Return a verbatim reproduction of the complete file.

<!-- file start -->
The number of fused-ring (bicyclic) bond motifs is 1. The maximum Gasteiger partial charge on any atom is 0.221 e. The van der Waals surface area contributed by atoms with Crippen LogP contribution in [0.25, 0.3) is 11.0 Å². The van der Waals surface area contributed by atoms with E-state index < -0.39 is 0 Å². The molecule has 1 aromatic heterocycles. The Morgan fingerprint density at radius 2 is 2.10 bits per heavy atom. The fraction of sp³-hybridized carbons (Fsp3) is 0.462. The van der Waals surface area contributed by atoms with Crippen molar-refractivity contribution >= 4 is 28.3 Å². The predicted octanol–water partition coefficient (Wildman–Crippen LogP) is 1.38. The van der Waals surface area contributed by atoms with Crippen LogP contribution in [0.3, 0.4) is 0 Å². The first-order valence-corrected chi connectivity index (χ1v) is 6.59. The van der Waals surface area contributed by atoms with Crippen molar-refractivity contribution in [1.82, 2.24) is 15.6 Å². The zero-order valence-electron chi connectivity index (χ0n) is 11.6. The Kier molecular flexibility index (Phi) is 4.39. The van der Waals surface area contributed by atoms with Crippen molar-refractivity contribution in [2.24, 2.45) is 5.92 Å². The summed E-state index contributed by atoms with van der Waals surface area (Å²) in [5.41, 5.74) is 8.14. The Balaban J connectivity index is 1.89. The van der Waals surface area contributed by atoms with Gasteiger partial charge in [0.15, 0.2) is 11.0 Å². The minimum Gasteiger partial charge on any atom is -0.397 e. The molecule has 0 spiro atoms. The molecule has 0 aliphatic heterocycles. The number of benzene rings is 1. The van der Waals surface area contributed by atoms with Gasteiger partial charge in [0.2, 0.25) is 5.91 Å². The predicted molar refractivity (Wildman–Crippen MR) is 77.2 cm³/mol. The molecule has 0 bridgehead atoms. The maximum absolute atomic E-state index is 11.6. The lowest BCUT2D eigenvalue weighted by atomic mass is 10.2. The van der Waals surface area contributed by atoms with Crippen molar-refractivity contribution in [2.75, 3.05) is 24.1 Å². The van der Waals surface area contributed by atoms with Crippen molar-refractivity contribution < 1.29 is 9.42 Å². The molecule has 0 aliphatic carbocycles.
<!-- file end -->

The number of fused-ring (bicyclic) bond motifs is 1. The maximum Gasteiger partial charge on any atom is 0.221 e. The van der Waals surface area contributed by atoms with Crippen LogP contribution in [0.25, 0.3) is 11.0 Å². The van der Waals surface area contributed by atoms with E-state index < -0.39 is 0 Å². The molecule has 1 aromatic heterocycles. The Morgan fingerprint density at radius 2 is 2.10 bits per heavy atom. The fraction of sp³-hybridized carbons (Fsp3) is 0.462. The van der Waals surface area contributed by atoms with Crippen molar-refractivity contribution >= 4 is 28.3 Å². The predicted octanol–water partition coefficient (Wildman–Crippen LogP) is 1.38. The van der Waals surface area contributed by atoms with Crippen LogP contribution in [0.3, 0.4) is 0 Å². The first-order valence-corrected chi connectivity index (χ1v) is 6.59. The van der Waals surface area contributed by atoms with Crippen molar-refractivity contribution in [1.82, 2.24) is 15.6 Å². The zero-order valence-electron chi connectivity index (χ0n) is 11.6. The Kier molecular flexibility index (Phi) is 4.39. The van der Waals surface area contributed by atoms with Crippen molar-refractivity contribution in [2.24, 2.45) is 5.92 Å². The summed E-state index contributed by atoms with van der Waals surface area (Å²) in [5.41, 5.74) is 8.14. The Balaban J connectivity index is 1.89. The van der Waals surface area contributed by atoms with Gasteiger partial charge in [0.15, 0.2) is 11.0 Å². The minimum Gasteiger partial charge on any atom is -0.397 e. The molecule has 0 spiro atoms. The molecule has 0 aliphatic heterocycles. The number of benzene rings is 1. The van der Waals surface area contributed by atoms with Gasteiger partial charge in [0.2, 0.25) is 5.91 Å². The predicted molar refractivity (Wildman–Crippen MR) is 77.2 cm³/mol. The molecule has 0 bridgehead atoms. The maximum absolute atomic E-state index is 11.6. The lowest BCUT2D eigenvalue weighted by atomic mass is 10.2. The van der Waals surface area contributed by atoms with Crippen molar-refractivity contribution in [2.75, 3.05) is 24.1 Å². The van der Waals surface area contributed by atoms with Crippen molar-refractivity contribution < 1.29 is 9.42 Å². The molecule has 0 aliphatic carbocycles.